Saturday, September 13, 2014

Spatial Variation in the Administration of Ukraine's 2014 Snap Presidential Election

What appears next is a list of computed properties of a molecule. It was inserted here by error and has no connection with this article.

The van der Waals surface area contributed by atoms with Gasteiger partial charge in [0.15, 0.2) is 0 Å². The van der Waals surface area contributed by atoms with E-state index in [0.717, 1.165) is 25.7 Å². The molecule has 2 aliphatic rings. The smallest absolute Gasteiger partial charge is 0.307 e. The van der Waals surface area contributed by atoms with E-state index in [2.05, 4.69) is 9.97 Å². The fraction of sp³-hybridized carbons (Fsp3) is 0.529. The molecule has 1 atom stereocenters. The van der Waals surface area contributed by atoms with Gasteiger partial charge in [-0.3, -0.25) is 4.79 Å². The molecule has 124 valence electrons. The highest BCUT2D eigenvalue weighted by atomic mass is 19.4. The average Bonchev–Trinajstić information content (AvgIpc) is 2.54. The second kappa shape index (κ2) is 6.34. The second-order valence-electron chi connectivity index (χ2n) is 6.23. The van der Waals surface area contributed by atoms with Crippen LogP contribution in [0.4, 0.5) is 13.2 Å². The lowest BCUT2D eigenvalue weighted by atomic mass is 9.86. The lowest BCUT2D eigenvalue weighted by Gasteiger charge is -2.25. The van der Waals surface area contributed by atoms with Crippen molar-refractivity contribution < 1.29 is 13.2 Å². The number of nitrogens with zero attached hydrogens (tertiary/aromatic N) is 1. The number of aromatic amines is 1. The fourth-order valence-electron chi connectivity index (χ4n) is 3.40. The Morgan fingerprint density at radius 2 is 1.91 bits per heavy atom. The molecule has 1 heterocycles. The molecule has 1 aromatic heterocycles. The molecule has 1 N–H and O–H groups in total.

In a forthcoming article in the journal Eurasian Geography and Economics (co-authored with Nazar Boyko and Roman Sverdan), we assess an unusual phenomenon in the staffing of Ukraine's polling stations during the 2014 snap presidential election. Partisanship is the key factor used to allocate commission positions, and historically candidates and parties have provided a full slate of administrators to manage election processes. However, in the snap presidential election, candidates did not supply adequate personnel, requiring District Electoral Commissions to step in and fill gaps. We assess regional and partisan explanations for variation in the level of personnel contributions. Notably, proximity to areas of conflict was not a significant factor explaining variation in staffing. Rather, candidates (especially with past connections to the Party of Regions) failed to mobilize staff members in certain regions of the country. In the paper (available here in draft form), we address how partisanship interacted with region, and evaluate how staffing practices affected election results.

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